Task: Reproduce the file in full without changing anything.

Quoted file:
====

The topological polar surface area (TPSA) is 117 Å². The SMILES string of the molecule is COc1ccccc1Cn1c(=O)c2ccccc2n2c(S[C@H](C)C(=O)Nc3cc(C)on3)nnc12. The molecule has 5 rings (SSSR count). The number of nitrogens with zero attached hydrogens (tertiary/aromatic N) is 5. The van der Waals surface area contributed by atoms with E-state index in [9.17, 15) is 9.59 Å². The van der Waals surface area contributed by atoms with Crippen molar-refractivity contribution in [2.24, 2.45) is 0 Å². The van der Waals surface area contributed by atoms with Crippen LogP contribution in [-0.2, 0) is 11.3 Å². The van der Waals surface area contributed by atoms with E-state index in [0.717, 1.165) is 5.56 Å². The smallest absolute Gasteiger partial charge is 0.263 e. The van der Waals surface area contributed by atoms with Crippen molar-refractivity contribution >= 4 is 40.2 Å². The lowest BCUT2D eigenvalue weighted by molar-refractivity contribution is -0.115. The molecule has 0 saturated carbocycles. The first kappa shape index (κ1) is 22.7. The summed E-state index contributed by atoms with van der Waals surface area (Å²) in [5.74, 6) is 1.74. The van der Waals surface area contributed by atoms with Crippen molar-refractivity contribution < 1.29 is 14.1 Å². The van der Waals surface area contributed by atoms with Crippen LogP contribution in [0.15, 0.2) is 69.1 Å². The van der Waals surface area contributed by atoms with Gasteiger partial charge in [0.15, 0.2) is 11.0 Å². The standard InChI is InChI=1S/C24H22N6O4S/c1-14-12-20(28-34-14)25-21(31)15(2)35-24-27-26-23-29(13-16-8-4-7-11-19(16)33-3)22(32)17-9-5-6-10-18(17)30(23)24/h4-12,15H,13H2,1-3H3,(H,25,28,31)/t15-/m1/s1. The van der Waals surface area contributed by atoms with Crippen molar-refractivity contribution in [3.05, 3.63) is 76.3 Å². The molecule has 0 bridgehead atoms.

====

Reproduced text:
The topological polar surface area (TPSA) is 117 Å². The SMILES string of the molecule is COc1ccccc1Cn1c(=O)c2ccccc2n2c(S[C@H](C)C(=O)Nc3cc(C)on3)nnc12. The molecule has 5 rings (SSSR count). The number of nitrogens with zero attached hydrogens (tertiary/aromatic N) is 5. The van der Waals surface area contributed by atoms with E-state index in [9.17, 15) is 9.59 Å². The van der Waals surface area contributed by atoms with Crippen molar-refractivity contribution in [2.24, 2.45) is 0 Å². The van der Waals surface area contributed by atoms with Crippen LogP contribution in [-0.2, 0) is 11.3 Å². The van der Waals surface area contributed by atoms with E-state index in [0.717, 1.165) is 5.56 Å². The smallest absolute Gasteiger partial charge is 0.263 e. The van der Waals surface area contributed by atoms with Crippen molar-refractivity contribution >= 4 is 40.2 Å². The lowest BCUT2D eigenvalue weighted by molar-refractivity contribution is -0.115. The molecule has 0 saturated carbocycles. The first kappa shape index (κ1) is 22.7. The summed E-state index contributed by atoms with van der Waals surface area (Å²) in [5.74, 6) is 1.74. The van der Waals surface area contributed by atoms with Crippen molar-refractivity contribution < 1.29 is 14.1 Å². The van der Waals surface area contributed by atoms with Crippen LogP contribution in [0.15, 0.2) is 69.1 Å². The van der Waals surface area contributed by atoms with Gasteiger partial charge in [0.15, 0.2) is 11.0 Å². The standard InChI is InChI=1S/C24H22N6O4S/c1-14-12-20(28-34-14)25-21(31)15(2)35-24-27-26-23-29(13-16-8-4-7-11-19(16)33-3)22(32)17-9-5-6-10-18(17)30(23)24/h4-12,15H,13H2,1-3H3,(H,25,28,31)/t15-/m1/s1. The van der Waals surface area contributed by atoms with Crippen molar-refractivity contribution in [3.05, 3.63) is 76.3 Å². The molecule has 0 bridgehead atoms.